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The Scary, Unexpected Effect Zika Could Have on Men’s Testicles
Until now, most of the talk about Zika has revolved around the risks for pregnant women: If you contract the virus while you’re preggers, you could infect your unborn child and raise the risk of potentially horrifying birth defects and developmental issues.
But the risks of Zika for men aren’t discussed quite as much, mostly because people wrongly think that so long as a guy uses condoms after visiting a Zika-infected area, something that’s recommended for six months regardless of whether he develops Zika symptoms, no harm, no foul.
In fact, science has already linked Zika to neurological issues ranging from vision loss to temporary paralysis, while also increasing your risk of depression, Alzheimer’s disease, and other cognitive issues — so just getting Zika can pose risk for all adults, regardless of your gender.
On top of all those scary risks (Sorry, did you want to sleep tonight?), an alarming animal study recently published in the Nature suggests guys could have even more cause for concern: In the study, researchers injected the Zika virus into mice. Within three weeks, the virus not only traveled to their testicles, but destroyed the testicles’ internal structure and shrank the organs to one-tenth of their normal size. But the real fear here has nothing to do with aesthetics or vanity.
When the testicle structure is compromised, they can’t continue to produce sperm and testosterone, status quo. It’s why, six weeks into the experiment, the mice produced 10 times fewer sperm with noticeably lower levels of testosterone, all of which is to say the virus seriously messed with their fertility — and left them four times less likely to impregnate other mice compared to perfectly healthy mice. The mice didn’t heal even six weeks later, when the virus had left their systems.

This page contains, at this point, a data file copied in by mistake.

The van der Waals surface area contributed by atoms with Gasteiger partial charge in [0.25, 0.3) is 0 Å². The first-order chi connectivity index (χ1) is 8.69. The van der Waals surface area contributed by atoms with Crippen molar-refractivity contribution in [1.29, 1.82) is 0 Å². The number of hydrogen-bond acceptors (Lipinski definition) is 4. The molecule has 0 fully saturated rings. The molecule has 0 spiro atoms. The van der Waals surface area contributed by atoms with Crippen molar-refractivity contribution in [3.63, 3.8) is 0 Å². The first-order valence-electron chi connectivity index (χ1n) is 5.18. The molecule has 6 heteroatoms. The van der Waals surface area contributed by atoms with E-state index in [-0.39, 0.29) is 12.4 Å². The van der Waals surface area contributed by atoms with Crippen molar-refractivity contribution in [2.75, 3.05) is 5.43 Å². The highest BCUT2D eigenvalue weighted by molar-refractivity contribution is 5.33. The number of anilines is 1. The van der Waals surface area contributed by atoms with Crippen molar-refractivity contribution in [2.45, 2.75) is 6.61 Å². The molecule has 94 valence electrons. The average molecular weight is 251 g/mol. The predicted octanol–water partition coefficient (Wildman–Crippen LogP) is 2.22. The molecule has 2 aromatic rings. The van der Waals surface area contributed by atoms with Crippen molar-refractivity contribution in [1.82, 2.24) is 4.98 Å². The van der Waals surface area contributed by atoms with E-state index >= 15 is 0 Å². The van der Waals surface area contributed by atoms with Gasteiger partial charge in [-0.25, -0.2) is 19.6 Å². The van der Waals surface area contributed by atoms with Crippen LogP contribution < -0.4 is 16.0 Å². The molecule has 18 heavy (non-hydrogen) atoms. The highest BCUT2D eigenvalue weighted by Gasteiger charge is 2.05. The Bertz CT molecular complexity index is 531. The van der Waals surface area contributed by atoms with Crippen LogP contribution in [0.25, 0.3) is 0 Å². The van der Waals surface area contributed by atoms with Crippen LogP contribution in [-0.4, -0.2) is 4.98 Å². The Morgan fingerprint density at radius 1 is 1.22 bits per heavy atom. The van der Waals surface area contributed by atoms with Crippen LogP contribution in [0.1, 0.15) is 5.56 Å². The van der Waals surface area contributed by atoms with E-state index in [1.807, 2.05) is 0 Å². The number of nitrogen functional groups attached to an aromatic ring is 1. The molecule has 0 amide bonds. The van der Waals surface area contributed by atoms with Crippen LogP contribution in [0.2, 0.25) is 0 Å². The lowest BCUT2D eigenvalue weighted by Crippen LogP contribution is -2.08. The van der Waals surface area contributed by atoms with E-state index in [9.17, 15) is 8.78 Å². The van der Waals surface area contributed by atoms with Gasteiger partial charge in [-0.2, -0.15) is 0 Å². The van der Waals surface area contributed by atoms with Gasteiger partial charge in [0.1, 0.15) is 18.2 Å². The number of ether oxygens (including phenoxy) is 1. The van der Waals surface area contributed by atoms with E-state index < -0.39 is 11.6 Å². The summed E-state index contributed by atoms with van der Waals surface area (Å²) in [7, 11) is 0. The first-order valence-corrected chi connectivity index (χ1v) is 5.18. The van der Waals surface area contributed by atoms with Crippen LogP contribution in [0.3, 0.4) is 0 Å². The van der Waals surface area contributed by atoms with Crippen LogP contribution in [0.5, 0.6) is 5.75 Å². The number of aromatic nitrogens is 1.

While this experiment was done on mice, not people, it implies that Zika could be bad news for human males too. “While our study was in mice — and with the caveat that we don’t yet know whether Zika has the same effect in men — it does suggest that men might face low testosterone levels and low sperm counts after Zika infection, affecting their fertility,” said Michael Diamond, MD, PhD, a co-senior author on the study and the Herbert S. Gasser Professor of Medicine, in a press release on the study’s findings.
Of course more research is needed to figure out exactly how Zika could affect men’s fertility, and whether the symptoms are as dramatic and destructive in humans as they are in mice. Until all that’s sorted, any guy who thinks he’d maybe like to father a child one day should probably take caution when traveling to areas where Zika’s being transmitted. Because really, what trip is worth the risk?